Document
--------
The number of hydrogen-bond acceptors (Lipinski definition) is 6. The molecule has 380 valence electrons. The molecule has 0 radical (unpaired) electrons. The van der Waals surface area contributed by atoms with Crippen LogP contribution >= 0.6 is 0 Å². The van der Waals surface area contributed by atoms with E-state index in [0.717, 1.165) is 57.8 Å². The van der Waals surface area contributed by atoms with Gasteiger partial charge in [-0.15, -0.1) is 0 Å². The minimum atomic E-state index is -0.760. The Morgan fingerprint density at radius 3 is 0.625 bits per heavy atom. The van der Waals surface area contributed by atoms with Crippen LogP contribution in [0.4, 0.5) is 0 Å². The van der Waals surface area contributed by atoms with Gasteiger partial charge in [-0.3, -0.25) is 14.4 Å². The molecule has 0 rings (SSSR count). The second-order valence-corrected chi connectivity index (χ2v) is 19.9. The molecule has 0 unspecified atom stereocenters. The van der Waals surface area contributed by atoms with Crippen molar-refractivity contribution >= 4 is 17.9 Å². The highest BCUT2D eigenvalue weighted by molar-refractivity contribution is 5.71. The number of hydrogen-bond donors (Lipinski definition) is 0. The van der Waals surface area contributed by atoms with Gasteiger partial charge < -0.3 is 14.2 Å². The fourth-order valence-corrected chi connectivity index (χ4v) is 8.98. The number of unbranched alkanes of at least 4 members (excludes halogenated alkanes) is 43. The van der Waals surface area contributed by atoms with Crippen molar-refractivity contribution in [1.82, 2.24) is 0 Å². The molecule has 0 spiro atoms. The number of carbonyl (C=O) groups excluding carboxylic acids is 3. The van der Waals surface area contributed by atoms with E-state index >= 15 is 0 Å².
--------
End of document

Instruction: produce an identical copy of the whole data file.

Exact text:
The number of hydrogen-bond acceptors (Lipinski definition) is 6. The molecule has 380 valence electrons. The molecule has 0 radical (unpaired) electrons. The van der Waals surface area contributed by atoms with Crippen LogP contribution >= 0.6 is 0 Å². The van der Waals surface area contributed by atoms with E-state index in [0.717, 1.165) is 57.8 Å². The van der Waals surface area contributed by atoms with Gasteiger partial charge in [-0.15, -0.1) is 0 Å². The minimum atomic E-state index is -0.760. The Morgan fingerprint density at radius 3 is 0.625 bits per heavy atom. The van der Waals surface area contributed by atoms with Crippen LogP contribution in [0.4, 0.5) is 0 Å². The van der Waals surface area contributed by atoms with Gasteiger partial charge in [-0.3, -0.25) is 14.4 Å². The molecule has 0 rings (SSSR count). The second-order valence-corrected chi connectivity index (χ2v) is 19.9. The molecule has 0 unspecified atom stereocenters. The van der Waals surface area contributed by atoms with Crippen molar-refractivity contribution >= 4 is 17.9 Å². The highest BCUT2D eigenvalue weighted by molar-refractivity contribution is 5.71. The number of hydrogen-bond donors (Lipinski definition) is 0. The van der Waals surface area contributed by atoms with Gasteiger partial charge < -0.3 is 14.2 Å². The fourth-order valence-corrected chi connectivity index (χ4v) is 8.98. The number of unbranched alkanes of at least 4 members (excludes halogenated alkanes) is 43. The van der Waals surface area contributed by atoms with Crippen molar-refractivity contribution in [1.82, 2.24) is 0 Å². The molecule has 0 spiro atoms. The number of carbonyl (C=O) groups excluding carboxylic acids is 3. The van der Waals surface area contributed by atoms with E-state index >= 15 is 0 Å².